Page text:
Ultrasound myocardial integrated backscatter signal processing: Frequency domain versus time domain

H. Rijsterborgh*, F. Mastik, C. T. Lancée, P. Verdouw, J. Roelandt, N. Bom

*Corresponding author for this work

Research output: Contribution to journalArticleAcademicpeer-review

24 Citations (Scopus)

Abstract

In the literature, different forms of measuring the ultrasound power returned by myocardial tissue are reported. Frequency domain methods will give the maximum frequency information, whereas time domain methods are limited in bandwidth, but more practical to realize. It was the purpose of this study to compare the various methods of signal processing. High frequency ultrasound signals from a pig's myocardium, digitally recorded during normal contractile performance, were analyzed by six different methods of signal processing to obtain estimates of backscatter power. The myocardial tissue characterization parameters studied were the integrated power as well as its cyclic variation during the cardiac cycle. A total number of 8109 ultrasound traces obtained in 16 pigs were processed. The study included three signal processing methods in the frequency domain: frequency compensated integrated backscatter calculated over both a large (4 MHz, method 1) as well as a small frequency bandwidth (2 MHz, method 2) and uncompensated integrated backscatter (method 3), and three methods in the time domain: high frequency signal squared and integrated (method 4), mean rectified signal level (method 5) and mean signal level after logarithmic compression and envelope detection (method 6). The random measurement variation (including beat-to-beat variation) was analyzed as well as the paired differences of the backscatter parameters obtained by the respective methods as compared with the only theoretically correct method in the time domain (method 4). The magnitudes of the random measurement variation expressed as a standard deviation (SD) were comparable (range 0.93-1.2 dB) except for method 6 (0.61 dB), where the measurement variation is decreased by the logarithmic compression. Analysis of the variation (SD) of the paired differences of absolute backscatter levels, compared with the "gold" standard, resulted in 1.8 dB (method 2), 1.2 dB (method 3), 1.2 dB (method 4), 1.3 dB (method 5) and 1.5 dB (method 6). Comparison with method 4 yielded 1.2 dB (method 1), 0.8 dB (method 2), 0.0 dB (method 3), 0.4 dB (method 5) and 1.5 dB (method 6). The paired differences of cyclic variation showed the same tendencies. From these results, it can be concluded that a limited bandwidth of high frequency signals produce only small differences in the measurements of cyclic variation, even if the applied processing method is not strictly valid theoretically. Signal processing in the frequency domain offers the advantage of an extended frequency bandwidth. Using time domain methods with a limited bandwidth, single measurements of cyclic variation may deviate as much as ±2 dB (±2 SD) from those obtained in the frequency domain using the full frequency bandwidth. However, in normal myocardial tissue these differences appear to cancel out.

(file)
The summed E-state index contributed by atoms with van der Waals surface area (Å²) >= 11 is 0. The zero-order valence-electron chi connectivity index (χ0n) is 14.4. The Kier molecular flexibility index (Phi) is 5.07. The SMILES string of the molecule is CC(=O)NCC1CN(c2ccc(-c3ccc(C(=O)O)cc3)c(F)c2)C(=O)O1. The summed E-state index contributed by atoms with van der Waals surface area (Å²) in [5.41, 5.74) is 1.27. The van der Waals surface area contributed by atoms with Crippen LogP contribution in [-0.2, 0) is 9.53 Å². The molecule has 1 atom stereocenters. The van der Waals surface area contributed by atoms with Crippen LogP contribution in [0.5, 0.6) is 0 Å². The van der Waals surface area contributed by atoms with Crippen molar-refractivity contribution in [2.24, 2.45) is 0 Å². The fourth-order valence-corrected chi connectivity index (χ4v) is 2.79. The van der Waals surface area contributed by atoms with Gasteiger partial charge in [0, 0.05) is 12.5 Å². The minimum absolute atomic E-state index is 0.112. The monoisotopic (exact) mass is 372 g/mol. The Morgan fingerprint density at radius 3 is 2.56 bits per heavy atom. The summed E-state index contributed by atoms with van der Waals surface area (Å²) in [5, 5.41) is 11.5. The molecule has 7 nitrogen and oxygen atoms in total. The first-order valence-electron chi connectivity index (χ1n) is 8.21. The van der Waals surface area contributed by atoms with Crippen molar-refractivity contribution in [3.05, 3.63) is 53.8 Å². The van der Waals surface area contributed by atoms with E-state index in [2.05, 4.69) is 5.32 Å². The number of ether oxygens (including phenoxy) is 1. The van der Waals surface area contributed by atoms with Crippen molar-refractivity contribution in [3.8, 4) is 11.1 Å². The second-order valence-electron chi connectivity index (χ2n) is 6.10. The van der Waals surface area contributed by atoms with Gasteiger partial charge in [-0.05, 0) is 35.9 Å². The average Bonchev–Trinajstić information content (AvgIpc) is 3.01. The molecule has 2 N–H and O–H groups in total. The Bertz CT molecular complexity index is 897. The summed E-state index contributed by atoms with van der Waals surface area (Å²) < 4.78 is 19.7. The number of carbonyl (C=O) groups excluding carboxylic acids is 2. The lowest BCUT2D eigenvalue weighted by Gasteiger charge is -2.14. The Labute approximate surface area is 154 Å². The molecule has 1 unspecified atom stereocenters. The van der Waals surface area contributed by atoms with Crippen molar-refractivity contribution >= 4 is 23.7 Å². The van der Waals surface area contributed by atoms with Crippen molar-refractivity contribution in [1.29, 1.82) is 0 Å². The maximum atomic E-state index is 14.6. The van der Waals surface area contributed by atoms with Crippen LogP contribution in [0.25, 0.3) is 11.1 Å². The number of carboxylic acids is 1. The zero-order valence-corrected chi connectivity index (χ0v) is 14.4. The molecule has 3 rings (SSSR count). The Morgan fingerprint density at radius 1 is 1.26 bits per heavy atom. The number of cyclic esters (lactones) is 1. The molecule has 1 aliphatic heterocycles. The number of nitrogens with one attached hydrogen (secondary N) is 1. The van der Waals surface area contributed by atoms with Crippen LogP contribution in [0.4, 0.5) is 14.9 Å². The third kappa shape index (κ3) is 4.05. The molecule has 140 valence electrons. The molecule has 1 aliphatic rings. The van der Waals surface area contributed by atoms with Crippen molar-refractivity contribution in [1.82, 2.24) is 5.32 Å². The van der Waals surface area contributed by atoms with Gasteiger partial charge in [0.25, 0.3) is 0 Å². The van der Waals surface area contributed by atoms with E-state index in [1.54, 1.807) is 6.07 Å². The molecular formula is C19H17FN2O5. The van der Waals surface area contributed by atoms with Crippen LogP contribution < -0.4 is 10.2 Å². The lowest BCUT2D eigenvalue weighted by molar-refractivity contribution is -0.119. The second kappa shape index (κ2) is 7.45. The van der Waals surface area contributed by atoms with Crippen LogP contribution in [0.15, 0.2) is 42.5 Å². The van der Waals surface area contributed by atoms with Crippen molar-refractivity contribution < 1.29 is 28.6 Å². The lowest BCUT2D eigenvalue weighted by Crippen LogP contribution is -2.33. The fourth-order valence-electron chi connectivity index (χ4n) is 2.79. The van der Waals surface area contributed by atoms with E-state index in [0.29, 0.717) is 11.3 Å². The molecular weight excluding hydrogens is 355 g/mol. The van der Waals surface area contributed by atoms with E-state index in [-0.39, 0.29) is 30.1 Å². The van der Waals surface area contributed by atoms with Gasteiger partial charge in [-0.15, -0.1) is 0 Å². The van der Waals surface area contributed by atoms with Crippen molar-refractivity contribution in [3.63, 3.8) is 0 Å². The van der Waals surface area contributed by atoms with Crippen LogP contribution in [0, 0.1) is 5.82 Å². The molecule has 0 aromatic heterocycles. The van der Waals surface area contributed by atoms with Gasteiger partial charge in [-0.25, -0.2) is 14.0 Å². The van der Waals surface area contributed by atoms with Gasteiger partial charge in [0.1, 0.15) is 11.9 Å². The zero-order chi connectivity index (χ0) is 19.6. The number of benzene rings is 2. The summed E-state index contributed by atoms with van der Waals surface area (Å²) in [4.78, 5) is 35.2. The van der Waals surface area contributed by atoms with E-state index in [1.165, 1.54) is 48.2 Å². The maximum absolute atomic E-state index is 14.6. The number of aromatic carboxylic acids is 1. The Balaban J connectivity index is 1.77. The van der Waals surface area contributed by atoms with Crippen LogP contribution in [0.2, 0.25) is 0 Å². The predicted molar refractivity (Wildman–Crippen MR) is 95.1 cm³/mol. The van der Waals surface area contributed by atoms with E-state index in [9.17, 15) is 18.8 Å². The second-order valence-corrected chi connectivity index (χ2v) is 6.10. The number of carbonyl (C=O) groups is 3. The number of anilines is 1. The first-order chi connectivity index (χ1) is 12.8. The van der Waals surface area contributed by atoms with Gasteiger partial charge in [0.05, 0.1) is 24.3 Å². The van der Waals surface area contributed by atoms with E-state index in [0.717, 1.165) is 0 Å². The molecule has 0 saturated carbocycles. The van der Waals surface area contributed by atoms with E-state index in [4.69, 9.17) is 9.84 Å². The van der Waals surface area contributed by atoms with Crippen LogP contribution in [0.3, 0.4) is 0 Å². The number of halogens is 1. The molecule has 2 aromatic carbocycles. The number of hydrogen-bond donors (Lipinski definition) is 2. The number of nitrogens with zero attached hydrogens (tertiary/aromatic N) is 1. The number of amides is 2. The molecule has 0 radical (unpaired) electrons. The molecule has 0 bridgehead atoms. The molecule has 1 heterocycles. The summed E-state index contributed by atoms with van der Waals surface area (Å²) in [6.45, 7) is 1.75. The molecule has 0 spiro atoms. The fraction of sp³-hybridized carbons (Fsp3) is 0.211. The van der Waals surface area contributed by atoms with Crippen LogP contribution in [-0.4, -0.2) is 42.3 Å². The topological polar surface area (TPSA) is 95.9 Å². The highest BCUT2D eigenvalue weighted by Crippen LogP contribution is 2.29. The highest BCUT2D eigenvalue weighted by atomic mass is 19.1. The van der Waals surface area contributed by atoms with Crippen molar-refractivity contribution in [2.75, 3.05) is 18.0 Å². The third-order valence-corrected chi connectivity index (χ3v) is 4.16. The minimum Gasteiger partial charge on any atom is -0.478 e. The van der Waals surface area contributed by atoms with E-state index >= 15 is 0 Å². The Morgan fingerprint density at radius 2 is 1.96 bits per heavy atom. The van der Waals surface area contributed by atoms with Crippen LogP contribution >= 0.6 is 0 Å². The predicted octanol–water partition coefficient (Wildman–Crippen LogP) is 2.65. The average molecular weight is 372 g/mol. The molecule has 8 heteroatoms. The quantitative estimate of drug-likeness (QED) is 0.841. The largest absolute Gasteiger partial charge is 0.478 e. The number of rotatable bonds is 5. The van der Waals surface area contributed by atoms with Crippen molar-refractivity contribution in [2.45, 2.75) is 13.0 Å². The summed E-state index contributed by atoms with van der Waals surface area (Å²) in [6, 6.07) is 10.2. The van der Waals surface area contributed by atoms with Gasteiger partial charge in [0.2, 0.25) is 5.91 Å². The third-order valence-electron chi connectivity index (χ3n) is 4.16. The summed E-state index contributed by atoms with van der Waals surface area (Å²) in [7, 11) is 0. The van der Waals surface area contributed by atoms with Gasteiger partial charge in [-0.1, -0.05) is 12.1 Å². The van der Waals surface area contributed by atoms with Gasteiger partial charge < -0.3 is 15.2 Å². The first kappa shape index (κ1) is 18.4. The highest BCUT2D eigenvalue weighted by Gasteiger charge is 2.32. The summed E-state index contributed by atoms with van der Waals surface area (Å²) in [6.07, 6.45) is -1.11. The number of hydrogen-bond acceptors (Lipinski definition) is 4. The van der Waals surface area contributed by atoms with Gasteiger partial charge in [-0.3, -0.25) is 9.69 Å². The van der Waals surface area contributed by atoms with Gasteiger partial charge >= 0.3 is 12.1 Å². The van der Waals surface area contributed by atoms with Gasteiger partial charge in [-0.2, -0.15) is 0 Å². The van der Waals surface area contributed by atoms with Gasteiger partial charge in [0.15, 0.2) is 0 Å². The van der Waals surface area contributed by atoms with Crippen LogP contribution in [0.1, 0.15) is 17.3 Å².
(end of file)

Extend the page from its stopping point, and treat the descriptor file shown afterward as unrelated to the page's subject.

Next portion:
Original languageEnglish
Pages (from-to)211-219
Number of pages9
JournalUltrasound in Medicine and Biology
Volume19
Issue number3
DOIs
Publication statusPublished - 1993

Bibliographical note

Funding Information:
Acknowledgement--These investigations are supported by The Netherlands Technology Foundation (STW).

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